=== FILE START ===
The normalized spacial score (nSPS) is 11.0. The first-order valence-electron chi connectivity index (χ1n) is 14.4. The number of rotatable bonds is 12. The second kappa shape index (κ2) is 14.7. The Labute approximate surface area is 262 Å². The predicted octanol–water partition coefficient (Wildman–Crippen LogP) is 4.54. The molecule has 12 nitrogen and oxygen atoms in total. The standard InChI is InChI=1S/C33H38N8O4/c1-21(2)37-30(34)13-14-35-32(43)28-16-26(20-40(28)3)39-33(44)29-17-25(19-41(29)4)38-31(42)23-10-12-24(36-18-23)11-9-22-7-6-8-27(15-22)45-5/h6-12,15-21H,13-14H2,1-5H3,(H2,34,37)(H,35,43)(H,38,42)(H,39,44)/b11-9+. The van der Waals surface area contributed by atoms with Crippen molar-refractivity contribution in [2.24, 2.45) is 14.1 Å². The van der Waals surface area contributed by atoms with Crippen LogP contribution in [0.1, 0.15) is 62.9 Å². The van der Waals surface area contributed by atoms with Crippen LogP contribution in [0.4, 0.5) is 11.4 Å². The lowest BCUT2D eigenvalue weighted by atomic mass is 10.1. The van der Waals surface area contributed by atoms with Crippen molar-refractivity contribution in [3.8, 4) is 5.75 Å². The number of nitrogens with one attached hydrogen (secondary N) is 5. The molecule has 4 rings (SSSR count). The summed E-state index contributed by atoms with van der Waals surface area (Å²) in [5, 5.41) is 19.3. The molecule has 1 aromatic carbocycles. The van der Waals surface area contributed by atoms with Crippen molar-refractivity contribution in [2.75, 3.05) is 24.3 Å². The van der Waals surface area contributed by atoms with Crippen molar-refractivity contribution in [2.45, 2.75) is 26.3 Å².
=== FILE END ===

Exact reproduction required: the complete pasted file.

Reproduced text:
The normalized spacial score (nSPS) is 11.0. The first-order valence-electron chi connectivity index (χ1n) is 14.4. The number of rotatable bonds is 12. The second kappa shape index (κ2) is 14.7. The Labute approximate surface area is 262 Å². The predicted octanol–water partition coefficient (Wildman–Crippen LogP) is 4.54. The molecule has 12 nitrogen and oxygen atoms in total. The standard InChI is InChI=1S/C33H38N8O4/c1-21(2)37-30(34)13-14-35-32(43)28-16-26(20-40(28)3)39-33(44)29-17-25(19-41(29)4)38-31(42)23-10-12-24(36-18-23)11-9-22-7-6-8-27(15-22)45-5/h6-12,15-21H,13-14H2,1-5H3,(H2,34,37)(H,35,43)(H,38,42)(H,39,44)/b11-9+. The van der Waals surface area contributed by atoms with Crippen molar-refractivity contribution in [2.24, 2.45) is 14.1 Å². The van der Waals surface area contributed by atoms with Crippen LogP contribution in [0.1, 0.15) is 62.9 Å². The van der Waals surface area contributed by atoms with Crippen LogP contribution in [0.4, 0.5) is 11.4 Å². The lowest BCUT2D eigenvalue weighted by atomic mass is 10.1. The van der Waals surface area contributed by atoms with Crippen molar-refractivity contribution in [3.8, 4) is 5.75 Å². The number of nitrogens with one attached hydrogen (secondary N) is 5. The molecule has 4 rings (SSSR count). The summed E-state index contributed by atoms with van der Waals surface area (Å²) in [5, 5.41) is 19.3. The molecule has 1 aromatic carbocycles. The van der Waals surface area contributed by atoms with Crippen molar-refractivity contribution in [2.75, 3.05) is 24.3 Å². The van der Waals surface area contributed by atoms with Crippen molar-refractivity contribution in [2.45, 2.75) is 26.3 Å².